We noticed you're blocking ads.

Keep supporting great journalism by turning off your ad blocker.

Questions about why you are seeing this? Contact us

Font Size

- Aa +

Wed 25 Feb 2015 10:27 AM

Font Size

- Aa +

It's still location, location, location for restaurant owners

Finding the perfect place to set up can be hard for entrepreneurs, says Devina Divecha

It's still location, location, location for restaurant owners

Location is one of the bugbears of the food and beverage (F&B) industry. And certainly, many people we spoke to for this month’s mammoth Caterer Middle East issue mentioned it in some respect or the other.

Topics of conversation ranged from whether people make the effort to travel to a restaurant in a potentially far away destination, to the rents people have to pay per square metre. Discussions were had about how location feeds into the outlet concept, and whether brands had advantages being located in a hotel or as a free-standing unit.

I was shocked when I found out the costs per square metre landlords are charging. For entrepreneurs, it makes for an extremely high start-up cost. What it ultimately means is that it’s hard to make money. Obviously profits don’t come quickly, but the amounts that need to be handed over up-front can place a restaurateur on the back foot before they’ve even got to work.

One positive effect of high start-up costs is that it separates the wheat from the chaff — bad concepts won’t get off the ground (unless heavily subsidised).

But those who persevere can look forward to a market with a high degree of trust from consumers, who know that the restaurants adhere to high standards and have a passionate group of individuals behind them.

Right now, we’re seeing the industry wrestle against a set of rules, which admittedly don’t work for all concepts. But that is changing, and it’s a welcome sight for all.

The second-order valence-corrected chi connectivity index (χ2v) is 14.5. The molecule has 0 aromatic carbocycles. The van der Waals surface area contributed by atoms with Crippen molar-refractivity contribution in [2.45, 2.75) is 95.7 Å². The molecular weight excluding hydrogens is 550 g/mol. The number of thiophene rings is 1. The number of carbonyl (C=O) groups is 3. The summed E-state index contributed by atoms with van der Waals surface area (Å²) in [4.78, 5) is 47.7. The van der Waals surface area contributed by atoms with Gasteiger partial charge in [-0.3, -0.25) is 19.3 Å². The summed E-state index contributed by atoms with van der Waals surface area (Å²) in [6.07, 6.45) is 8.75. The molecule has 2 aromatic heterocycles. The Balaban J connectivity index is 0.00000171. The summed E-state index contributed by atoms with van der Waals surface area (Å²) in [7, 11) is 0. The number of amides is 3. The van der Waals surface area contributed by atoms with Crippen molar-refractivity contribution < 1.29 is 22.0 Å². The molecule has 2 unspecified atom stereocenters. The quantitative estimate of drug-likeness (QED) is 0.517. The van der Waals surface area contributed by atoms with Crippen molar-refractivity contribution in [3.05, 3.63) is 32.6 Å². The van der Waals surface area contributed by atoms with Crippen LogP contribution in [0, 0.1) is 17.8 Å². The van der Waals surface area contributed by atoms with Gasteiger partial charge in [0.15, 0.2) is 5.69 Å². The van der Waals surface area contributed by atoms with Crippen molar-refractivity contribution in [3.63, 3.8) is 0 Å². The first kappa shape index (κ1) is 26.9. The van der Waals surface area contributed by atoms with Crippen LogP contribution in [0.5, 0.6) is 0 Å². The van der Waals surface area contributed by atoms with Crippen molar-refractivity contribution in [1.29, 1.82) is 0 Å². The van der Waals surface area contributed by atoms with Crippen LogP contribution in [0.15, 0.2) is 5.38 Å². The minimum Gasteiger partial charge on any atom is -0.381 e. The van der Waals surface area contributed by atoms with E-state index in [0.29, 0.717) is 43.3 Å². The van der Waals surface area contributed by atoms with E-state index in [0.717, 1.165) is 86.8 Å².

Because while there are limiting frustrations aplenty, high fees and regulations are resulting in inventive approaches. For example, food trucks help entrepreneurs get a respite from rent concerns and avoid the expense of a fixed location.

Whatever anyone may have to say, the UAE is not bureaucratic in the traditional sense of being slow to alter or adapt regulation. Changes that the industry push for can move through the system remarkably quickly — again going back to the food trucks.

Another example is the flexibility with alcohol licenses. Sure, you have to be attached to a hotel — think Pizza Express in JLT, Dubai — but areas like DIFC and Pier 7 are also emerging as hubs where restaurants don’t have to be in a hotel to have a liquor licence. A decade ago — was that possible?

The sentiment expressed by everyone we have featured in this magazine is that they are here to stay. The Middle East is a long-term proposition for them, and by making it their home, the members of the region’s F&B industry are 100% committed to it finally being counted among the foodie capitals of the world. And it’s coming sooner than you think.

Arabian Business: why we're going behind a paywall